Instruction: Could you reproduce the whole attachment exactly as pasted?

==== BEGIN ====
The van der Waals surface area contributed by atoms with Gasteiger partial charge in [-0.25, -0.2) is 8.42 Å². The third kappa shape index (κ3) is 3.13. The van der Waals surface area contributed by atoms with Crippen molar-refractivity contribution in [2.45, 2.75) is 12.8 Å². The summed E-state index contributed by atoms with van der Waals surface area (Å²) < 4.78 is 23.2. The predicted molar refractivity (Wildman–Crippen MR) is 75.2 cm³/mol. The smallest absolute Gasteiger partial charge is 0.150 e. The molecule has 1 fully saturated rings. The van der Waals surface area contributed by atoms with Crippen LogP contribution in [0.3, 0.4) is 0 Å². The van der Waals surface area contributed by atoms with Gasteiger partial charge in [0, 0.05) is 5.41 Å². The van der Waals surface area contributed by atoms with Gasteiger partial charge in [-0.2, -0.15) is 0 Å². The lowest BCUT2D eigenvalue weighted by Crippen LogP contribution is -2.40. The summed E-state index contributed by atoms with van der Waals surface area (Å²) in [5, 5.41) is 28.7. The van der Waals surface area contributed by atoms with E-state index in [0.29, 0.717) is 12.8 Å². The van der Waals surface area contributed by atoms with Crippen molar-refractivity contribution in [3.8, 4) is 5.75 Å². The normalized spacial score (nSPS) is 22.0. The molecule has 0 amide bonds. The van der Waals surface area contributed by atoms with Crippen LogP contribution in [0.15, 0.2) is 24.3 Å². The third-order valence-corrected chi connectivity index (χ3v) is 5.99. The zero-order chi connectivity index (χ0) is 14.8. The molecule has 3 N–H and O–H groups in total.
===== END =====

The van der Waals surface area contributed by atoms with Gasteiger partial charge in [-0.25, -0.2) is 8.42 Å². The third kappa shape index (κ3) is 3.13. The van der Waals surface area contributed by atoms with Crippen molar-refractivity contribution in [2.45, 2.75) is 12.8 Å². The summed E-state index contributed by atoms with van der Waals surface area (Å²) < 4.78 is 23.2. The predicted molar refractivity (Wildman–Crippen MR) is 75.2 cm³/mol. The smallest absolute Gasteiger partial charge is 0.150 e. The molecule has 1 fully saturated rings. The van der Waals surface area contributed by atoms with Crippen LogP contribution in [0.3, 0.4) is 0 Å². The van der Waals surface area contributed by atoms with Gasteiger partial charge in [0, 0.05) is 5.41 Å². The van der Waals surface area contributed by atoms with Gasteiger partial charge in [-0.2, -0.15) is 0 Å². The lowest BCUT2D eigenvalue weighted by Crippen LogP contribution is -2.40. The summed E-state index contributed by atoms with van der Waals surface area (Å²) in [5, 5.41) is 28.7. The van der Waals surface area contributed by atoms with E-state index in [0.29, 0.717) is 12.8 Å². The van der Waals surface area contributed by atoms with Crippen molar-refractivity contribution in [3.8, 4) is 5.75 Å². The normalized spacial score (nSPS) is 22.0. The molecule has 0 amide bonds. The van der Waals surface area contributed by atoms with Crippen LogP contribution in [0.15, 0.2) is 24.3 Å². The third-order valence-corrected chi connectivity index (χ3v) is 5.99. The zero-order chi connectivity index (χ0) is 14.8. The molecule has 3 N–H and O–H groups in total.